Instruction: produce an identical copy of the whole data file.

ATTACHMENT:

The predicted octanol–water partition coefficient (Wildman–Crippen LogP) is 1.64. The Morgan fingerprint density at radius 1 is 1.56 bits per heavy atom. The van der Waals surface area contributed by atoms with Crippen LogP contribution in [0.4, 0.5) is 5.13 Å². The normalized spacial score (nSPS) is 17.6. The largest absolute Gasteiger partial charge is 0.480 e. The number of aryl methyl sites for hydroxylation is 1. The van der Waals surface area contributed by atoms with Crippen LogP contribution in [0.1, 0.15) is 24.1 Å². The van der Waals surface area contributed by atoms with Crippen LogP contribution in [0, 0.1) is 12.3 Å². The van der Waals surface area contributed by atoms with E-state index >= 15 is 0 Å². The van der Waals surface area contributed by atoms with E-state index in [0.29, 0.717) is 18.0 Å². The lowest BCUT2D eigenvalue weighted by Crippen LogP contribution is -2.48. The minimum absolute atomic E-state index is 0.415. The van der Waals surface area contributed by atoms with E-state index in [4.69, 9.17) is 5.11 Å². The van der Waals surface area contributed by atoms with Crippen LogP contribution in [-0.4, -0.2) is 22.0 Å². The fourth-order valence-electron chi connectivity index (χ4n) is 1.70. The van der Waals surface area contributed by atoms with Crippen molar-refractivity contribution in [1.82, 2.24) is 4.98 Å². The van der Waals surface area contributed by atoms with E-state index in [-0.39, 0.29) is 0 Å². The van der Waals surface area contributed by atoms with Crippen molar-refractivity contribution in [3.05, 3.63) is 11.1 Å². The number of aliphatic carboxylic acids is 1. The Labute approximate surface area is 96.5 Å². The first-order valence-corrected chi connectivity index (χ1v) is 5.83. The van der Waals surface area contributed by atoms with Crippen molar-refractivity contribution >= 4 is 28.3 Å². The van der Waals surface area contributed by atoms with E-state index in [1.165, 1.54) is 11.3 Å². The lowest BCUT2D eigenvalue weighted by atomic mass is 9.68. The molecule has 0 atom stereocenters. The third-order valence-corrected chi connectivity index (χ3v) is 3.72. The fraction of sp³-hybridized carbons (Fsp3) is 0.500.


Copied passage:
The predicted octanol–water partition coefficient (Wildman–Crippen LogP) is 1.64. The Morgan fingerprint density at radius 1 is 1.56 bits per heavy atom. The van der Waals surface area contributed by atoms with Crippen LogP contribution in [0.4, 0.5) is 5.13 Å². The normalized spacial score (nSPS) is 17.6. The largest absolute Gasteiger partial charge is 0.480 e. The number of aryl methyl sites for hydroxylation is 1. The van der Waals surface area contributed by atoms with Crippen LogP contribution in [0.1, 0.15) is 24.1 Å². The van der Waals surface area contributed by atoms with Crippen LogP contribution in [0, 0.1) is 12.3 Å². The van der Waals surface area contributed by atoms with E-state index >= 15 is 0 Å². The van der Waals surface area contributed by atoms with E-state index in [0.29, 0.717) is 18.0 Å². The lowest BCUT2D eigenvalue weighted by Crippen LogP contribution is -2.48. The minimum absolute atomic E-state index is 0.415. The van der Waals surface area contributed by atoms with E-state index in [4.69, 9.17) is 5.11 Å². The van der Waals surface area contributed by atoms with Crippen LogP contribution in [-0.4, -0.2) is 22.0 Å². The fourth-order valence-electron chi connectivity index (χ4n) is 1.70. The van der Waals surface area contributed by atoms with Crippen molar-refractivity contribution in [1.82, 2.24) is 4.98 Å². The van der Waals surface area contributed by atoms with E-state index in [-0.39, 0.29) is 0 Å². The van der Waals surface area contributed by atoms with Crippen molar-refractivity contribution in [3.05, 3.63) is 11.1 Å². The number of aliphatic carboxylic acids is 1. The Labute approximate surface area is 96.5 Å². The first-order valence-corrected chi connectivity index (χ1v) is 5.83. The van der Waals surface area contributed by atoms with Crippen molar-refractivity contribution >= 4 is 28.3 Å². The van der Waals surface area contributed by atoms with E-state index in [1.165, 1.54) is 11.3 Å². The lowest BCUT2D eigenvalue weighted by atomic mass is 9.68. The molecule has 0 atom stereocenters. The third-order valence-corrected chi connectivity index (χ3v) is 3.72. The fraction of sp³-hybridized carbons (Fsp3) is 0.500.